Top 5 Data Center Stories, Week of Sept. 3

The week in review: Major data centers weather Irene, Rackspace adds space to house its growing cloud, Brocade introduces subscription plans for network gear, developers mull underground data center in Chicago.

Rich Miller

September 3, 2011

2 Min Read
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A look at finished data center space inside the DuPont Fabros CH1 data center in Elk Grove Village, Ill., where Rackspace Hosting has leased additional space.

For your weekend reading, here’s a recap of five noteworthy stories that appeared on Data Center Knowledge this past week:

  • Rackspace Adds Space to House its Growing Cloud - Rackspace Hosting continues to gobble up data center space to house its fast-growing cloud computing operation. Rackspace will expand its Chicago-area data center, adding 22,500 square feet of raised-floor space to house its servers, with an option to add even more space if its growth continues. Last week Rackspace amended its lease to take additional space in a data center in Elk Grove Village, Ill. operated by DuPont Fabros Technology.

  • Major Data Centers Weather Hurricane Irene - Key East Coast data centers say they weathered Hurricane Irene without any loss of services to customers. In some cases, facilities are operating on generator power after utility outages, while other data centers had to plug minor leaks. Despite the challenges, the data center industry appears to have upheld its mission – keeping customer servers online through any eventuality. The storm’s impact was felt all the way up the Atlantic coast, including data center hubs in Virginia and northern New Jersey.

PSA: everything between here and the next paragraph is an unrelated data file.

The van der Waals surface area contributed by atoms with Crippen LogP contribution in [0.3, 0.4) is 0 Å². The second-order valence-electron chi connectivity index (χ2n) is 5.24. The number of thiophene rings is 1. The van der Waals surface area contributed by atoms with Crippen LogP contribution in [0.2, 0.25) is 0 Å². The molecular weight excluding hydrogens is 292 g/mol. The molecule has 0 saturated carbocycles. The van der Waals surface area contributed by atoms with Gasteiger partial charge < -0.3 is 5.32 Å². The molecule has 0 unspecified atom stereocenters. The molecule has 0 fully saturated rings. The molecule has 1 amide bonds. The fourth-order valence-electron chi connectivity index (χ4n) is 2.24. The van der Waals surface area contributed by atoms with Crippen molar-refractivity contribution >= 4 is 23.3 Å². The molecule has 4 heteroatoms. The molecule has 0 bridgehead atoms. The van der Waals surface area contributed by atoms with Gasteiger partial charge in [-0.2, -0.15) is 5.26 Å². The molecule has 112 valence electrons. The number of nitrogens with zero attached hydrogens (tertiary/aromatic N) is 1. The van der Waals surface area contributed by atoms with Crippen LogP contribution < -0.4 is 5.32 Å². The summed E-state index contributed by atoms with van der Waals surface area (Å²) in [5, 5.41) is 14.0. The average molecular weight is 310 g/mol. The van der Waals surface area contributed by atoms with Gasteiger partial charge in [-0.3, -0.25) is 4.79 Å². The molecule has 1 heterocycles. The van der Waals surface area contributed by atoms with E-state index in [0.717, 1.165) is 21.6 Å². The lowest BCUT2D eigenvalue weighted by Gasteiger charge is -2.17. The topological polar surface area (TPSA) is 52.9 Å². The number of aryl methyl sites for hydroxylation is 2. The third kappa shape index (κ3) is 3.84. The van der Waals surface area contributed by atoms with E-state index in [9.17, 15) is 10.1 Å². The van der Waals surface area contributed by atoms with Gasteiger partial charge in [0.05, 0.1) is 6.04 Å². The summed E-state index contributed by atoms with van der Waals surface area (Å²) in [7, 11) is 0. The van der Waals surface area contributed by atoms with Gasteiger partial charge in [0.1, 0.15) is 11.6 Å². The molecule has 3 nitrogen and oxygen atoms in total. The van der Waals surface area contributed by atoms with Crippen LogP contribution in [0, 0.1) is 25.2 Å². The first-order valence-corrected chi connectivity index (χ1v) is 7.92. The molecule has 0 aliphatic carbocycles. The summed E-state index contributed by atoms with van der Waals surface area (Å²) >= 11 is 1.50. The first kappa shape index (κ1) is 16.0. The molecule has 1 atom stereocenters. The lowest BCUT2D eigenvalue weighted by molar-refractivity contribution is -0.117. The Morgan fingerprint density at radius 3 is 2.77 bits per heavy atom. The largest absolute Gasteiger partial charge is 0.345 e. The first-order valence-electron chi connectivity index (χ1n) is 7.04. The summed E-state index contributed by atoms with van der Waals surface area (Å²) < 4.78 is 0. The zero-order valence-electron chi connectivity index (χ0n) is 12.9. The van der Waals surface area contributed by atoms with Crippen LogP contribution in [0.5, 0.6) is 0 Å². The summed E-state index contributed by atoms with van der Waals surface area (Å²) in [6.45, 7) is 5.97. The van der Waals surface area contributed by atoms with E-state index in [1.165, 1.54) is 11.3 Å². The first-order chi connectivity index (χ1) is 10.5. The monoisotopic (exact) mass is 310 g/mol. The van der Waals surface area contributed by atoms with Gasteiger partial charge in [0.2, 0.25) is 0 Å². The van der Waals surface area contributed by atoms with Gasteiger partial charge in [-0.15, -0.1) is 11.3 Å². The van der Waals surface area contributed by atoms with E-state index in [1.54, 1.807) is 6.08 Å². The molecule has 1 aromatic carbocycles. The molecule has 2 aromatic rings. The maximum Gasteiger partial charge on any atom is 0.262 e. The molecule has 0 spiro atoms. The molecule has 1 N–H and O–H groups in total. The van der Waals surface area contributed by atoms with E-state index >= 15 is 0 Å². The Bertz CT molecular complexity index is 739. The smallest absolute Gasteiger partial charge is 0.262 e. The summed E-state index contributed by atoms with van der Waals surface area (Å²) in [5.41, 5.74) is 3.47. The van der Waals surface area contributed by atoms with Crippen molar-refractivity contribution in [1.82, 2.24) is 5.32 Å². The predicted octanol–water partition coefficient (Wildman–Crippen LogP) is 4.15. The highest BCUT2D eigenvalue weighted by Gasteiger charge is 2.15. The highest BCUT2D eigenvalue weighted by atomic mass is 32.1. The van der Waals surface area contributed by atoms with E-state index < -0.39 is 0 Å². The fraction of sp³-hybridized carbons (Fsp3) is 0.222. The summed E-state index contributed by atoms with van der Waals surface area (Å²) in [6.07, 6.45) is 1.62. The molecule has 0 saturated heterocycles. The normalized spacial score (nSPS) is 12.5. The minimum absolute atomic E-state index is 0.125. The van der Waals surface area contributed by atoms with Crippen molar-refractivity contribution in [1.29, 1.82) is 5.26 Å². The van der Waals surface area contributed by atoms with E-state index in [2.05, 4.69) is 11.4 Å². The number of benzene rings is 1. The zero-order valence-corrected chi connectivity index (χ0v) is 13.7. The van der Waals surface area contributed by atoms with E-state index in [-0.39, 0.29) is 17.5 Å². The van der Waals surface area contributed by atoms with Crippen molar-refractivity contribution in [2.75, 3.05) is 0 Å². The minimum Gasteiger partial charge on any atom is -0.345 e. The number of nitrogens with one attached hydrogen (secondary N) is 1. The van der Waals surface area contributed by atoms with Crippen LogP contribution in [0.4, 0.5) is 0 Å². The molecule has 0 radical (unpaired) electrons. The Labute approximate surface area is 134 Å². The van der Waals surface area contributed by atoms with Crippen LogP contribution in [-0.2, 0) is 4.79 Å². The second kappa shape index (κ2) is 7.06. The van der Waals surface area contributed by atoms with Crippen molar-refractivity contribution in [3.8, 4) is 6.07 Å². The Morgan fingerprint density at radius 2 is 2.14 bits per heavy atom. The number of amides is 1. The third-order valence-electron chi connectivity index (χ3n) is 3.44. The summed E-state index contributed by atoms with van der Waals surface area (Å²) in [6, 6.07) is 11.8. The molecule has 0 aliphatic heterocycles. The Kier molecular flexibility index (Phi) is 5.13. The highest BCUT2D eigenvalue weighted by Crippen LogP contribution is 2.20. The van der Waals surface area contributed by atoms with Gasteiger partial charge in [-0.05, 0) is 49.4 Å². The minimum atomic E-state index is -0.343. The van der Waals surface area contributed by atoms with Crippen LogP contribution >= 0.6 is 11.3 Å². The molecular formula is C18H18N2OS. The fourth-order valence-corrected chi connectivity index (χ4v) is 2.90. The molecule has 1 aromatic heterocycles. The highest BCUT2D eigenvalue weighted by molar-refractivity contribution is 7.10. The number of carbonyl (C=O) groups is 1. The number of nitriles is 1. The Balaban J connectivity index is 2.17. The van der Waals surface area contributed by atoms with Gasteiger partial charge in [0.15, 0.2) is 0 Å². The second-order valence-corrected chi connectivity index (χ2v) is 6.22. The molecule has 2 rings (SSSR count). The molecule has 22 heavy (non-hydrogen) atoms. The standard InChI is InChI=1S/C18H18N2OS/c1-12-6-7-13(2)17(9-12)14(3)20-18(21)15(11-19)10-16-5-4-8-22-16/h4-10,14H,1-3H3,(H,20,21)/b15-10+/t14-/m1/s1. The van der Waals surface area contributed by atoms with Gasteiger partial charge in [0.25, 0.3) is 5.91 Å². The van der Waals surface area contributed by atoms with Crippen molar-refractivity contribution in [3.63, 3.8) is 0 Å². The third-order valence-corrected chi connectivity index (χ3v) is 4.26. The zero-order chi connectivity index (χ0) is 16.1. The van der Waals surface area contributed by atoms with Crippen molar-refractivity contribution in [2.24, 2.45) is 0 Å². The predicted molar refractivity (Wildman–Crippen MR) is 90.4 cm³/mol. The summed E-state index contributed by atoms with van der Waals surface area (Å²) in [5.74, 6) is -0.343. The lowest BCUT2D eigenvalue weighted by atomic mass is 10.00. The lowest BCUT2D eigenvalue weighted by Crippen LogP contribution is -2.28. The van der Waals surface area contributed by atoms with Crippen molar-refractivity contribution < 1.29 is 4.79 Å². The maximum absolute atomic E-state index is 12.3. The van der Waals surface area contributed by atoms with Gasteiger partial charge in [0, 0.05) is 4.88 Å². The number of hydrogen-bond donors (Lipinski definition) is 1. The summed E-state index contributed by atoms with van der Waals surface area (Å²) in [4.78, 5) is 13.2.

• Brocade Offers Subscription Plans for Network Gear - Seeking to capitalize on interest in the usage-based pricing models seen in cloud computing, Brocade today introduced a subscription-based option for acquiring network infrastructure equipment. The Brocade Network Subscription offers a new way for its customers to procure network capacity, allowing them to shift hardware costs from up-front capital expenditures to the operating budget.

  • CoreLink Targets SMBs in Growing Markets - The biggest opportunities in the data center business have traditionally been in the largest Internet markets – places like Silicon Valley, northern Virginia and Manhattan and its suburbs. But some players in the data center industry are finding opportunities in other emerging markets. One example is CoreLink Data Centers, a four-year old company that has focused on acquiring and upgrading existing facilities.

  • An Underground Data Center Beneath Chicago? - The operators of an underground parking garage in Chicago are investigating whether to convert part of the facility into a data center. Chicago Loop Parking, which owns a 9,000 space parking facility under Grant Park, has approached local officials about the idea.

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